Hierarchical flow element with 1 child each level for clarity. (L) Identity mapping. (C) Actual mapping. (R) Printout of shifts for each level of the element. All shifts for identity element should be 0. Note that shifts for actual element vary as the size of the domain decreases. This phenomenon will be the basis for the remaining work on this page.

Same as above, but each level has its range preshifted by the sum of the shifts for all levels above. Thus, the shifts for lower levels should approach 0. Although the identity flow behaves as expected, the actual flow does not converge with decreasing domain size, as was also seen for the previous non-shifted hierarchical flow. The partial sum of incremental shifts for each level gives the same result as in the previous non-shifted flow, indicating that the preshifting does not add anything to the calculation.

(T) Unshifted and (B) preshifted concentric hierarchical flow elements. In this case, the unshifted elements maintain good estimation of the flow at reduced size, and the preshifted elements also tend to converge. However, the utility of this approach, and the underlying variability of the flow estimation with respect to domain size, are still issues to be resolved.

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This sequence of pictures shows the candidate (peak) vectors at a single point for flow domains decreasing in size from 128x128 pixels down to 4x4 pixels. At large domain sizes, there is only one peak in the parametric correlation surface. At 32x32 pixels, several peaks appear. By 4x4 pixels, there are 39 peaks in an apparent random distribution.

A close-up of the same region as above using FITSVector to manually estimate the flow in a small domain. Note the variation of dx values (6th column in table) for nearby vectors. Although all vectors point in the correct direction, this example makes clear the difficulties encountered by an automatic flow estimation program, especially at points in the map for which there are no clear discernable features or signal.

In this picture, an aggregate flow consisting of 25 individual flow elements in a 5x5 grid centered about the indicated domain is used to estimate the flow. The green arrows show the maximum peak values for each of the 25 individual flows, translated to the center of the domain. The yellow arrow is the average of all 25 flows. All vectors are scaled by 5x for clarity. 6 different domain sizes, from 128x128 down to 4x4 pixels are shown. In addition, the ratio of the variance magnitude to the mean magnitude of the population is shown at the upper right of each plot. Initially the variance is 0 in both axes, indicating that all 25 flow vectors are identical. As the domain size decreases, the variance to mean ratio increases substantially. Note that this function is not monotonic.

Text file showing values of all individual flow vectors, and associated population statistics, for the aggregate flows shown above.

Locations of 5 positions chosen for testing the adaptive flow element shown in the pictures below.

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An adaptive flow element was created based on the aggregate flow element shown above. This element adjusts its domain size larger and smaller until the ratio of the variance magnitude to the mean magnitude is closest to a specified target value. For the positions shown above, the target value was 0.125. These positions where chosen so that some were close to discernable features, while others were not. In order to reach the target ratio, flow elements which were not located on discernable features required a larger set of domains. Ideally, the adaptive flow element will use the smallest domain size which does not exceed the specified variance / mean ratio, so as to better localize the flow.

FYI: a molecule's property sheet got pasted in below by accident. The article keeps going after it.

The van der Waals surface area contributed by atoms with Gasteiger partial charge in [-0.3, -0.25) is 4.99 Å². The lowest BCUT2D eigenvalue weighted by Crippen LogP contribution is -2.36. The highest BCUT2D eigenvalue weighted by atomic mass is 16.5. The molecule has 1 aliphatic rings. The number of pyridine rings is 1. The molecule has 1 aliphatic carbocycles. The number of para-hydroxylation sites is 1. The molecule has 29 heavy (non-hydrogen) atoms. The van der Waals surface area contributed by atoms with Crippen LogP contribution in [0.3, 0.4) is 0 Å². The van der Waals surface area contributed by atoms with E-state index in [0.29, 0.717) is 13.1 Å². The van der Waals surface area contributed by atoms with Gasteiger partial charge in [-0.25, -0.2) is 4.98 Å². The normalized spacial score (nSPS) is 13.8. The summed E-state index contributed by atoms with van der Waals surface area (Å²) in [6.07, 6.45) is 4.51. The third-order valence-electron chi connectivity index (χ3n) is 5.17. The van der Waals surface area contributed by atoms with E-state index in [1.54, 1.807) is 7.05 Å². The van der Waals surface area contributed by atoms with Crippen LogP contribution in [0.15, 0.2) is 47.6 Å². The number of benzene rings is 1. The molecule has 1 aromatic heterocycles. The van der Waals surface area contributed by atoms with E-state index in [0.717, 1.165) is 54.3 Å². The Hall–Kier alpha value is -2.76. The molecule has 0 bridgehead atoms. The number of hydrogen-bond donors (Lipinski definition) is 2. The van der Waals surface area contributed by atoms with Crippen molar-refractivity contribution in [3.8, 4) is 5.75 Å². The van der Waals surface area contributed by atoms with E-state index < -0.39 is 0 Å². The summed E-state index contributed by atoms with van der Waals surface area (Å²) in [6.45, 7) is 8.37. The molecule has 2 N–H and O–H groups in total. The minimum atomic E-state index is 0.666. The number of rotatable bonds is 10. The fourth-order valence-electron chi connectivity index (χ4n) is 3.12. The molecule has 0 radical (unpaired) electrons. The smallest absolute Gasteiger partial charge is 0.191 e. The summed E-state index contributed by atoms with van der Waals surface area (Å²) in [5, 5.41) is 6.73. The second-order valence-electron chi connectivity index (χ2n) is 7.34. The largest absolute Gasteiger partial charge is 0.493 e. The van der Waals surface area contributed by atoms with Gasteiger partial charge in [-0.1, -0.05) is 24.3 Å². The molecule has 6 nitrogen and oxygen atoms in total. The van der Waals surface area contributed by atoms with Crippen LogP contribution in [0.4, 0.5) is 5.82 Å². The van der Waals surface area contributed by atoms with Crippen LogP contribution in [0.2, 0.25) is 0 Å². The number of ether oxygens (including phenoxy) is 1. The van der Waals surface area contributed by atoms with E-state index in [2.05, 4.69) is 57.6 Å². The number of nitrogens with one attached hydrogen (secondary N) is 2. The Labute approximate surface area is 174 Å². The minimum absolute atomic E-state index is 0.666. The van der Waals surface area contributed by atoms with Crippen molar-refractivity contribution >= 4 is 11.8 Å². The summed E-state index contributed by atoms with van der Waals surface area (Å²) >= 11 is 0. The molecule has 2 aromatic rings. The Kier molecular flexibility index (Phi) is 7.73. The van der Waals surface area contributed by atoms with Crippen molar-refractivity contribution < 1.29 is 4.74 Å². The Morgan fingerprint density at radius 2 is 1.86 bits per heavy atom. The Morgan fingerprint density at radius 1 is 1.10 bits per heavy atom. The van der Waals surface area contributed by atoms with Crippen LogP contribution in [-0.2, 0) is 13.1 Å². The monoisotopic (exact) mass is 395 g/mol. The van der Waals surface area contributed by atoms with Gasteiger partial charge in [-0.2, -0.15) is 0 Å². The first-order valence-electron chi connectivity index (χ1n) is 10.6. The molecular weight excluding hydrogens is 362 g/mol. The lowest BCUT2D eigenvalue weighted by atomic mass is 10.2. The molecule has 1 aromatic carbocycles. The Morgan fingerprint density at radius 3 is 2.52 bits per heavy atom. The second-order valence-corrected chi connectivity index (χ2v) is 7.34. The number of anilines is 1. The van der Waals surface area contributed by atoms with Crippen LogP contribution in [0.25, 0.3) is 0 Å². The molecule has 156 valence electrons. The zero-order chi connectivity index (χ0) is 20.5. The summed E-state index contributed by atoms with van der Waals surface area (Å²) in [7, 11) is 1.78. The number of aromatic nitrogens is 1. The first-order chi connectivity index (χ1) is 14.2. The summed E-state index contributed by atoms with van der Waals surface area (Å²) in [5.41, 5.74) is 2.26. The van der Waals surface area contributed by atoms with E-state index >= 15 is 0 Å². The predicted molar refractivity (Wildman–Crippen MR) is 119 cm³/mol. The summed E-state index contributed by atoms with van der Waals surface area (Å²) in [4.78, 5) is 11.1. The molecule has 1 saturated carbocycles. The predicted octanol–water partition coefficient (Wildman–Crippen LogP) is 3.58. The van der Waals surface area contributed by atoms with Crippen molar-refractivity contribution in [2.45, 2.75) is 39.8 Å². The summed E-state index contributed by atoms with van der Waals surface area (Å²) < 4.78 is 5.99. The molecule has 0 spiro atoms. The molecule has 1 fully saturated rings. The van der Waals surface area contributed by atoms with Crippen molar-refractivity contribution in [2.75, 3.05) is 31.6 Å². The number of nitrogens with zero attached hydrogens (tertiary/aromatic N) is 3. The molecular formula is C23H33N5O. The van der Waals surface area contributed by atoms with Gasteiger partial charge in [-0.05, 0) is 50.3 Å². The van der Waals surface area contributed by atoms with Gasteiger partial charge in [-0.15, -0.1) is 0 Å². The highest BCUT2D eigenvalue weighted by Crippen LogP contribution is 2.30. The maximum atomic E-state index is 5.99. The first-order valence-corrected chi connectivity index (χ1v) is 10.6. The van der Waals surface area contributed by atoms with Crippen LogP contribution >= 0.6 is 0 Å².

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Variance / mean ratios for the positions indicated above for all domain sizes from 128x128 down to 1x1 pixels. Note that these plots are not monotonic, although they generally start with a variance of 0 for 128x128 domain sizes and have the largest ratios for smaller domain sizes. Also note that plots for positions near to discernable features (e.g. position 4) show lower ratios for smaller domains, and a more constant average flow magnitude, than do plots for positions away from discernable features (e.g. position 5).

Values of domain size, mean x, y, and magnitude, variance x, y, and magnitude, and variance / mean ratio for all positions. Based on this table, one criterion for adaptive flow elements might be to use the mean value for the smallest domain size (other than 1x1) for which the variance / mean ratio is < 0.01 (appears as 0.00 in table).

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FITSVector output

Positions and estimated flow vectors for 50 points manually entered with FITSVector. Note that it is especially difficult to cover the entire map, due to the paucity of stable discernable features contained in both map images. Based on this exercise (which took about an hour to complete), the automated tracking software actually appears to be doing a good job of estimating the flow from the available data, especially in relatively featureless regions.

The next step is to apply the adaptive flow element demonstrated above to estimating the flow at every pixel in the maps. An iterated procedure such as relaxation labelling or simulated annealing may then be applied to the resulting field.